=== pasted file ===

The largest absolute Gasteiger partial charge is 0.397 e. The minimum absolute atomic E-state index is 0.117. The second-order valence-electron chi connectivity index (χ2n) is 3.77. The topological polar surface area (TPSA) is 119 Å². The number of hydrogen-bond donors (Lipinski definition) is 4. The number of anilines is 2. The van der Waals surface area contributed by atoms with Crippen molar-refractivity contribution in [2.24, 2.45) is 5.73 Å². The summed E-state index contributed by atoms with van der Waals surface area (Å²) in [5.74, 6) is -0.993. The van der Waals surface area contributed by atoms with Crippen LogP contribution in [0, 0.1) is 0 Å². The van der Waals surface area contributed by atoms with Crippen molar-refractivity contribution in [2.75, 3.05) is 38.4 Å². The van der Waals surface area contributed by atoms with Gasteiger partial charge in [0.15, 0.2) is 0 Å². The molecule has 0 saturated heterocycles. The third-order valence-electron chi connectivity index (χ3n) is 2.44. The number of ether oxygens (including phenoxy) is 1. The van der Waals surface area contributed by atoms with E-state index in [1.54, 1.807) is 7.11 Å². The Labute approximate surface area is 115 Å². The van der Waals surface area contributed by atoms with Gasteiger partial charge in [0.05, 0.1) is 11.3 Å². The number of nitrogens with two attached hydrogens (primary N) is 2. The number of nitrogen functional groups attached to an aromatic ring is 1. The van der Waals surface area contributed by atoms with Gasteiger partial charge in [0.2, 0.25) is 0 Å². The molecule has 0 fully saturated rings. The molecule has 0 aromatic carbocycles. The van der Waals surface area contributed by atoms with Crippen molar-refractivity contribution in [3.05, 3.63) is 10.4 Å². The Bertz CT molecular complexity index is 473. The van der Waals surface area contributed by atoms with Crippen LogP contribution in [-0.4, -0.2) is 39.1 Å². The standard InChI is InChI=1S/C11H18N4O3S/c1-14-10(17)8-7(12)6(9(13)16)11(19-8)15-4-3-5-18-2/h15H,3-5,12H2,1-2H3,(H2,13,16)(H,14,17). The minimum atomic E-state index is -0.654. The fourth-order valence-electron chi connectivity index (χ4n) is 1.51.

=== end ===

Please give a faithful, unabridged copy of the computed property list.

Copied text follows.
The largest absolute Gasteiger partial charge is 0.397 e. The minimum absolute atomic E-state index is 0.117. The second-order valence-electron chi connectivity index (χ2n) is 3.77. The topological polar surface area (TPSA) is 119 Å². The number of hydrogen-bond donors (Lipinski definition) is 4. The number of anilines is 2. The van der Waals surface area contributed by atoms with Crippen molar-refractivity contribution in [2.24, 2.45) is 5.73 Å². The summed E-state index contributed by atoms with van der Waals surface area (Å²) in [5.74, 6) is -0.993. The van der Waals surface area contributed by atoms with Crippen LogP contribution in [0, 0.1) is 0 Å². The van der Waals surface area contributed by atoms with Crippen molar-refractivity contribution in [2.75, 3.05) is 38.4 Å². The van der Waals surface area contributed by atoms with Gasteiger partial charge in [0.15, 0.2) is 0 Å². The molecule has 0 saturated heterocycles. The third-order valence-electron chi connectivity index (χ3n) is 2.44. The number of ether oxygens (including phenoxy) is 1. The van der Waals surface area contributed by atoms with E-state index in [1.54, 1.807) is 7.11 Å². The Labute approximate surface area is 115 Å². The van der Waals surface area contributed by atoms with Gasteiger partial charge in [0.05, 0.1) is 11.3 Å². The number of nitrogens with two attached hydrogens (primary N) is 2. The number of nitrogen functional groups attached to an aromatic ring is 1. The van der Waals surface area contributed by atoms with Gasteiger partial charge in [0.2, 0.25) is 0 Å². The molecule has 0 fully saturated rings. The molecule has 0 aromatic carbocycles. The van der Waals surface area contributed by atoms with Crippen molar-refractivity contribution in [3.05, 3.63) is 10.4 Å². The Bertz CT molecular complexity index is 473. The van der Waals surface area contributed by atoms with Crippen LogP contribution in [-0.4, -0.2) is 39.1 Å². The standard InChI is InChI=1S/C11H18N4O3S/c1-14-10(17)8-7(12)6(9(13)16)11(19-8)15-4-3-5-18-2/h15H,3-5,12H2,1-2H3,(H2,13,16)(H,14,17). The minimum atomic E-state index is -0.654. The fourth-order valence-electron chi connectivity index (χ4n) is 1.51.